For any readers who have been gaming for more than a decade, think back to the year 2001. Nintendo was about to launch the Gamecube, and anticipation for a new Mario title to release alongside the system was high. After all, the Super Nintendo launched with Super Mario World, and the Nintendo 64 launched with Super Mario 64. Imagine the surprise when Nintendo instead kept Super Mario Sunshine in development until the following year, and instead released Luigi’s Mansion as a launch title.
Though there had certainly been fans hoping that the often-neglected other half of the Super Mario Bros. duo would get his own game, the actual product wasn’t what one would expect from a traditional Mario title. Luigi didn’t collect mushrooms or jump on Goombas; in fact, he couldn’t even jump. Instead, the game revolved around Mario’s meeker sibling exploring a very haunted mansion, and sucking up spirits Ghostbusters-style with a unique vacuum.
The game was best categorized as a very lighthearted take on the survival horror genre, and those who were still willing to try it despite the unorthodox premise found a quality game that helped Luigi carve out his own niche a bit further. Now, over a decade later, Luigi’s finally getting his very own sequel with Luigi’s Mansion: Dark Moon for the 3DS, and the final product, while hosting some unique problems the first didn’t suffer from, also offers plenty of great new ideas that expand on the original in a clever way.
The game takes place in Evershade Valley, where Professor E. Gadd, Luigi’s supernatural-studying ally from the first game, is getting along fine with the numerous ghosts in the area thanks to the titular Dark Moon, a jewel that keeps the spirits from getting too mischevious. When a familiar villain shatters the jewel and causes the ghosts to run rampant once again, Gadd summons a snoozing Luigi from his home using a new teleportation device called the Pixelator and tasks him with putting on his old Poltergust 5000 vacuum once again, capturing the wild ghosts, and collecting and repairing the shards of the Dark Moon, scattered this time throughout not one, but four unique mansions.
This setup cleverly allows for a more varied visual style this time around. While you’ll start in a rainy environment similar to the original game’s mansion, the later levels take on different aesthetics, such as jungle-like or icy coverings. The basic gameplay, on the other hand, mostly sticks true to the same system established before. Players move Luigi from room to room, making use of his flashlight and Poltergust to seek out each ghost.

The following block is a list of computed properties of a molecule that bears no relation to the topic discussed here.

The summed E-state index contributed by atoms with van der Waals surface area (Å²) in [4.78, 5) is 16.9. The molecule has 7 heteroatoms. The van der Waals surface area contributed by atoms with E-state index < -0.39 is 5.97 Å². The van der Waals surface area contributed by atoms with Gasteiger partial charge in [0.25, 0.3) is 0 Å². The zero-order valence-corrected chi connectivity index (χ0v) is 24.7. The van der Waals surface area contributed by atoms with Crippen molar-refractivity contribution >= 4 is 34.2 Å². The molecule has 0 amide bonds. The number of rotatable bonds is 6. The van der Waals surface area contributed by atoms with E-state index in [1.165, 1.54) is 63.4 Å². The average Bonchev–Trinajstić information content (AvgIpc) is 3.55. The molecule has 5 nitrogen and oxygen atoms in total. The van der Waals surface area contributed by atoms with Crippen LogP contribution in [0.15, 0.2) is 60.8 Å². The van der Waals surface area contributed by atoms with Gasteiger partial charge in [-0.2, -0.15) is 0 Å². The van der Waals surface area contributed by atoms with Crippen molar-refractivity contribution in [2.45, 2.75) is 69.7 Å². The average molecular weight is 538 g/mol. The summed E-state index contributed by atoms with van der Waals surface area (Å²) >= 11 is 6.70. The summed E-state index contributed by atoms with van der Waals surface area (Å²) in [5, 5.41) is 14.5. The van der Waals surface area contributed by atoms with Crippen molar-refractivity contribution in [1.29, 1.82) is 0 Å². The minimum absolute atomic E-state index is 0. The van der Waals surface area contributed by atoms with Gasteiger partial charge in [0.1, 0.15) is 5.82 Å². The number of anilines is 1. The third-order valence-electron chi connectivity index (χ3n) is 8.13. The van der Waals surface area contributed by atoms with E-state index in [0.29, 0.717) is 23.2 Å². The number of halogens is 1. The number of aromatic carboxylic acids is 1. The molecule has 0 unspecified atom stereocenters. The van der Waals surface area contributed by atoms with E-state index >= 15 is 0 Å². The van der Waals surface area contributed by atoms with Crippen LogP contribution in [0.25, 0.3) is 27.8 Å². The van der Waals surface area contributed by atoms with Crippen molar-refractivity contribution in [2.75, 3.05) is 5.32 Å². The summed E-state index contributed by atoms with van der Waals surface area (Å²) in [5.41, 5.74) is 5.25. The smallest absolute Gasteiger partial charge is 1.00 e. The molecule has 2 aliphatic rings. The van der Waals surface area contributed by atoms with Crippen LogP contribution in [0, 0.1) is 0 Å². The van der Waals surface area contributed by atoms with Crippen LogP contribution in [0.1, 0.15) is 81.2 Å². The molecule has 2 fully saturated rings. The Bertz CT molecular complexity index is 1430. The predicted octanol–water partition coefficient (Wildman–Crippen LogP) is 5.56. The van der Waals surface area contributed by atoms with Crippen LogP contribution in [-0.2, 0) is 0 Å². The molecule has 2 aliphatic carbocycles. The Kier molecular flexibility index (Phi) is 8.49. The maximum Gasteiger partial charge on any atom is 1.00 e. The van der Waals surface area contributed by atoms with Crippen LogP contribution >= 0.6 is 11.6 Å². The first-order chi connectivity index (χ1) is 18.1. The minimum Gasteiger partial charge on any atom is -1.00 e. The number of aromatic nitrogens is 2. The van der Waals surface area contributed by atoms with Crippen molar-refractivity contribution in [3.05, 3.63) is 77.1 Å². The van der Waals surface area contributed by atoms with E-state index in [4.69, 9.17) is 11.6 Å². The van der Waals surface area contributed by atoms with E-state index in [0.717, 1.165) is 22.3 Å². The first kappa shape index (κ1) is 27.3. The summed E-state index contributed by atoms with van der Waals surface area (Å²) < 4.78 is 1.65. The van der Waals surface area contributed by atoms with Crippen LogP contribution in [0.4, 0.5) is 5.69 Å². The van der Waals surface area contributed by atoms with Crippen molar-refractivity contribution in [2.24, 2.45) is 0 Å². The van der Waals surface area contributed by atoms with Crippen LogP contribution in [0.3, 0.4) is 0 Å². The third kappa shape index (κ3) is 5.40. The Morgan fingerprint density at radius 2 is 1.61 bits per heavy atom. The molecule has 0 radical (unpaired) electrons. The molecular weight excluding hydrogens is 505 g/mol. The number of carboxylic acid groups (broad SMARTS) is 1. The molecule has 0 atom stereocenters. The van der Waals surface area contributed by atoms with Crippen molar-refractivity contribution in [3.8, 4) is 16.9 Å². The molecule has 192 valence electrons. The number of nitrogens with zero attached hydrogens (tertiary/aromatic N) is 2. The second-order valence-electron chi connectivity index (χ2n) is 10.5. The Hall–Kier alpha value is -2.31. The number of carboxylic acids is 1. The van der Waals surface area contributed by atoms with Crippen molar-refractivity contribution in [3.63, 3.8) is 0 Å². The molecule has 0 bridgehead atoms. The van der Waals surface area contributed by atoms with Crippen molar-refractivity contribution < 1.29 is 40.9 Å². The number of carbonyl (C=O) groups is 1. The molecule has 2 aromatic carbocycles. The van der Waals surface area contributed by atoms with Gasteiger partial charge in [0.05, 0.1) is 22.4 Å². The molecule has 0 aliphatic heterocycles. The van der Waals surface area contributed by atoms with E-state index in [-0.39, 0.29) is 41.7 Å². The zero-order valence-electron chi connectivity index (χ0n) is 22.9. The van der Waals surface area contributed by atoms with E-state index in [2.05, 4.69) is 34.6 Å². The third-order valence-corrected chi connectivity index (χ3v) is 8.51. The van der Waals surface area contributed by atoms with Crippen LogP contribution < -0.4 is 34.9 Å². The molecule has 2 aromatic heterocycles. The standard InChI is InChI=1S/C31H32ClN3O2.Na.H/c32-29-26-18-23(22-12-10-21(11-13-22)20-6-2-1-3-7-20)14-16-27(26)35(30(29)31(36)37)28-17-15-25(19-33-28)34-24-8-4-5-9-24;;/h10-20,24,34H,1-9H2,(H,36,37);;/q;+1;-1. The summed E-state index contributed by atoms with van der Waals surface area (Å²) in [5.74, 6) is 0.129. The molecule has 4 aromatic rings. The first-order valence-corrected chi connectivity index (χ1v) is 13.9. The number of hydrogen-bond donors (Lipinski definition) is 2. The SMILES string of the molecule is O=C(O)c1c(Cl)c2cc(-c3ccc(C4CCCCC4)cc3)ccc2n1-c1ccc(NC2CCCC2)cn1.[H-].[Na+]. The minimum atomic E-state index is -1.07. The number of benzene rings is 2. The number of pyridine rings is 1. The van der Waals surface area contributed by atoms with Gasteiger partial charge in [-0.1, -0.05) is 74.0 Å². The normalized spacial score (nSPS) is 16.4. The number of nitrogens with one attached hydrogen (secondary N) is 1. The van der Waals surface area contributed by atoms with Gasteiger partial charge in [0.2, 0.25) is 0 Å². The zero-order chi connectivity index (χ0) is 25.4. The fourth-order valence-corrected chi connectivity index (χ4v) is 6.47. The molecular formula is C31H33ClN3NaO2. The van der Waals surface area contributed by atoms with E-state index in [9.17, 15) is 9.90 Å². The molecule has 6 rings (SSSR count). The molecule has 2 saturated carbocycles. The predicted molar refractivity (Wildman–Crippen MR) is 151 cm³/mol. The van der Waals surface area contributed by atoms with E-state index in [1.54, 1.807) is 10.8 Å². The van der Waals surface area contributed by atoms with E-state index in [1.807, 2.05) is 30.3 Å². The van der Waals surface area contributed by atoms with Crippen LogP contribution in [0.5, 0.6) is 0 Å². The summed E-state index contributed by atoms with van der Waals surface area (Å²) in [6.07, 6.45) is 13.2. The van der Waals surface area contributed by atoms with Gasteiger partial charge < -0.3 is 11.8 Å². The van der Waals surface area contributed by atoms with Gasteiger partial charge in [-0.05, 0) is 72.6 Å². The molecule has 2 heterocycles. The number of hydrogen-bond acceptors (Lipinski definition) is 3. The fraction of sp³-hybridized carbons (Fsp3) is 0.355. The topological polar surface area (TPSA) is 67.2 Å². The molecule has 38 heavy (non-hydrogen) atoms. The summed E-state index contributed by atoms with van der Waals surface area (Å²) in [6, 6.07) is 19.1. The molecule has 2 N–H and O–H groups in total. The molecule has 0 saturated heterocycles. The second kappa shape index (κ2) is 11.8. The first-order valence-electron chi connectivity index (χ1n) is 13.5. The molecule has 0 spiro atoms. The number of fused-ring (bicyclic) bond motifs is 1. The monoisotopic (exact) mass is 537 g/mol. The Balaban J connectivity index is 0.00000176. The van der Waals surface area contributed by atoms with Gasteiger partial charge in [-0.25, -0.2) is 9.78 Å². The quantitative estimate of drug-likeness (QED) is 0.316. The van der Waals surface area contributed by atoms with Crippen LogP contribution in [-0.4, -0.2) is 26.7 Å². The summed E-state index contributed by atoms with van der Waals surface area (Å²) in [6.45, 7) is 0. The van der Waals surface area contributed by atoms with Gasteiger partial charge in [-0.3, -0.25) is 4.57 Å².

Where things differentiate a bit this time, however, is the fact that the game now uses a mission-based system, where players go to the same mansion multiple times with different individual tasks in mind, marked via a handy map on the lower screen. This system isn’t as repetitious as it might sound, though, as it’s common for each following mission to unlock and focus on more new parts of the environment each time.
The controls do their best job of replicating the original Gamecube game’s dual-analog setup. The left analog nub still moves Luigi around, while the top and bottom face buttons on the right side aim his beam and Poltergust in their respective directions, with the shoulder buttons controlling whether the vacuum will suck things in or expel them. Unlike the original, some new tools are eventually unlockable for the flashlight, including a flash bulb-like light burst that will temporarily freeze ghosts and enable them to get sucked up, and a special darklight that will reveal hidden objects and passages.